On the bottom half of each piece of bread, spread the mayonnaise and sriracha.  Remove the chicken from the marinade and add to the sandwich, then top that with the carrot/daikon slaw and some cilantro and jalapeño.  Spread a little more mayo on the remaining piece of bread and place it on top.  

Recipe brought to you by BigLittleMeals.com and Andy and Ann.

Cemita Milanesa

Cemita Milanesa Sandwich

  • Servings: 4 sandwiches
  • Print

  •  4 boneless pork chops, each pounded to 1/4″
  • 1/2 c flour
  • 2 eggs, slightly beaten
  • 1  1/2 c panko bread crumbs
  • 3 T oil  such as peanut or sunflower
  • 4 cemita rolls – or use sesame hamburger buns
  • 1 avocado, sliced (add a touch of lime juice if you’re not serving immediately)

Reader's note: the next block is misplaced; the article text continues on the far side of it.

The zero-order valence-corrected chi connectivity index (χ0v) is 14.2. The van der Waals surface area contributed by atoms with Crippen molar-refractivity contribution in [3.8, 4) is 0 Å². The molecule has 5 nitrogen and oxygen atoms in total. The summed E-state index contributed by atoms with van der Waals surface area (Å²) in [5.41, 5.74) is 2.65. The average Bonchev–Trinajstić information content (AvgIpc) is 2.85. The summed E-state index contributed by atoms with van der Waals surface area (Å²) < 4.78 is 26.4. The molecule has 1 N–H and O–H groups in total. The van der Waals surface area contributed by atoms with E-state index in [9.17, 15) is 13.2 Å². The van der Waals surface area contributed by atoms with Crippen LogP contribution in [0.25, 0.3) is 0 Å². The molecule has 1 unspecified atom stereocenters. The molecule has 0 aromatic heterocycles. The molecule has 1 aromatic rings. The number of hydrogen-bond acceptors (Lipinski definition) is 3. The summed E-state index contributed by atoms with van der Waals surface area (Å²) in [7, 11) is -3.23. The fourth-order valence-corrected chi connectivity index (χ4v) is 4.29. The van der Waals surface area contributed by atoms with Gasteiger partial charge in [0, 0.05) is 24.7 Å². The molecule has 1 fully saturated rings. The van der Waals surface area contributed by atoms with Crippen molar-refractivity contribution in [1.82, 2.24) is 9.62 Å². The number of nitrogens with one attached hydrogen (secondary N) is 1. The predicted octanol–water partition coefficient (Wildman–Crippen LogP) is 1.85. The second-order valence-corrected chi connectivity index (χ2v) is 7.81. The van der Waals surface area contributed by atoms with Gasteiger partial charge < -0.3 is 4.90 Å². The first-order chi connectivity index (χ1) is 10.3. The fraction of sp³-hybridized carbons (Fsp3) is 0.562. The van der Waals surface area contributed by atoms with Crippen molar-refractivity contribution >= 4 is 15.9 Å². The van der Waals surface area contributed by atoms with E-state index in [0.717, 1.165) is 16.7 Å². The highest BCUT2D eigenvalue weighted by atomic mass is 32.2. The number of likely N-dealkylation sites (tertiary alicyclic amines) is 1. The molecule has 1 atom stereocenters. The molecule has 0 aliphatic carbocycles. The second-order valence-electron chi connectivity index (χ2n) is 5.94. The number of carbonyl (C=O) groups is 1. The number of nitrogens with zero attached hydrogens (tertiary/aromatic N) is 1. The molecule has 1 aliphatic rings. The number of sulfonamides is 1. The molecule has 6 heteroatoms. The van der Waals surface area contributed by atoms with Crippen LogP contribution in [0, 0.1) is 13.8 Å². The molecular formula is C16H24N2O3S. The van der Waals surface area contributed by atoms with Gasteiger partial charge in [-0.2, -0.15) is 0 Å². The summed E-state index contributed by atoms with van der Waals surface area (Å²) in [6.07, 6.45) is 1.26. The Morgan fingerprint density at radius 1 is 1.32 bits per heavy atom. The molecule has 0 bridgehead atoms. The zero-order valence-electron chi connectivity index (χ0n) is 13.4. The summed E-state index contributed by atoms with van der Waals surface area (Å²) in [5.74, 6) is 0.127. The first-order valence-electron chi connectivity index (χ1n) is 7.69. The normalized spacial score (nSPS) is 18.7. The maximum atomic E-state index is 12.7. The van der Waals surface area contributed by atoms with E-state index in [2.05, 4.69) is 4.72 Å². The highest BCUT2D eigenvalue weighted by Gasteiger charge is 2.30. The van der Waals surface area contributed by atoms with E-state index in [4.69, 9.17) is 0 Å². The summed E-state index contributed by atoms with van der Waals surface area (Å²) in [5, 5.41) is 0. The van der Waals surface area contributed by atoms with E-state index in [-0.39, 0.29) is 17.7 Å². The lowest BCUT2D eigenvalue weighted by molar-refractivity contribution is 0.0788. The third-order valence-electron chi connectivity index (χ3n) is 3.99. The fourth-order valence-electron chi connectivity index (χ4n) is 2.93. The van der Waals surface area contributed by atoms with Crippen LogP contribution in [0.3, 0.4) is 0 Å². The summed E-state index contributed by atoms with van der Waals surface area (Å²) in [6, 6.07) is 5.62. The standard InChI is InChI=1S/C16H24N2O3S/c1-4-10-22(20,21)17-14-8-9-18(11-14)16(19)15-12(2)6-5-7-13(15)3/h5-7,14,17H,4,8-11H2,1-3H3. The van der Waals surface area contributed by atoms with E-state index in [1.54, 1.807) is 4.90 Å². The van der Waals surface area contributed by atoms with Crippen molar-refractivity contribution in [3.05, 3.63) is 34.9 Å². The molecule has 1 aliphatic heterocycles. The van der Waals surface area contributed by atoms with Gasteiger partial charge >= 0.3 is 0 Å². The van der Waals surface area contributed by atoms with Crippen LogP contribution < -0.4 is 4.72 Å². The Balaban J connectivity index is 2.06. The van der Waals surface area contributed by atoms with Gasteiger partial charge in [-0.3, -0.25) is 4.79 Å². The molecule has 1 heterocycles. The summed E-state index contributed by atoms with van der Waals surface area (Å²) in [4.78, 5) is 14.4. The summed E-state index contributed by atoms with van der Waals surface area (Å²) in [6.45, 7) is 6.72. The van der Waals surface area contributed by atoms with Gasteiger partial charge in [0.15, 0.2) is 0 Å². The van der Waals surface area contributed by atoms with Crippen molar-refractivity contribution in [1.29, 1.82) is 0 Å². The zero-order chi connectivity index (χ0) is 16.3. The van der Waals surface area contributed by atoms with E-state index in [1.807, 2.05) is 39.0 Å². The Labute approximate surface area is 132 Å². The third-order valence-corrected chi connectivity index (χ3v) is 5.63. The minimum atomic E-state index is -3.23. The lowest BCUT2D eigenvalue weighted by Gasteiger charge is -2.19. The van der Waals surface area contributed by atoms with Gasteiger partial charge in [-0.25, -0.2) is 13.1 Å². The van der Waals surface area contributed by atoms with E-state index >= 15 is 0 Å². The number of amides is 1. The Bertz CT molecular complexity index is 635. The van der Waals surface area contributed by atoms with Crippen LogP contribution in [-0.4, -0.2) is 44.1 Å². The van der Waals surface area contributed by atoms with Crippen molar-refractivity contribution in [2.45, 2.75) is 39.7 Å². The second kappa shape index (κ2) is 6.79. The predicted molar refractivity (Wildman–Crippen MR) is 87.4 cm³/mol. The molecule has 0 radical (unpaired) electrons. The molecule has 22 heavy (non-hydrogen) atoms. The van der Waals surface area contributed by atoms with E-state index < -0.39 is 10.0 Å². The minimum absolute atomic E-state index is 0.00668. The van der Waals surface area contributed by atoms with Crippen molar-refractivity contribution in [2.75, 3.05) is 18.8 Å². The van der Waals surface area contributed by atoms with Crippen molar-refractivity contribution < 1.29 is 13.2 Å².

• 4 oz shredded Oaxacan cheese – or mozzarella
  • pickled jalapeño slices – or sliced chipotle chiles from a can of chipotles in adobo sauce (we use “tamed” jalapeño slices; if you use chipotles, proceed with extreme caution; they’re very very hot)
  • 1/2 large red onion, very thinly sliced (optional)
  • cilantro or arugula, or a combination of both

Season the pork with salt and pepper. Place the flour, the eggs, and the breadcrumbs in 3 separate shallow, wide bowls. Dredge the pork cutlets first in flour, then egg, then breadcrumbs.

In a sauté pan over medium-high heat, heat oil until shimmering. Add the breaded pork to the oil and fry until golden brown, about 3 minutes per side. Remove pork to a paper towel-lined baking sheet or plate.

Slice cemita roll in half and build the sandwich: first the sliced avocado, then the pork cutlet, shredded cheese, slices of pickled jalapeno or chipotle, onion, and cilantro/arugula.  Top with the other half of the cemita roll.

Recipe brought to you by BigLittleMeals.com and Andy and Ann.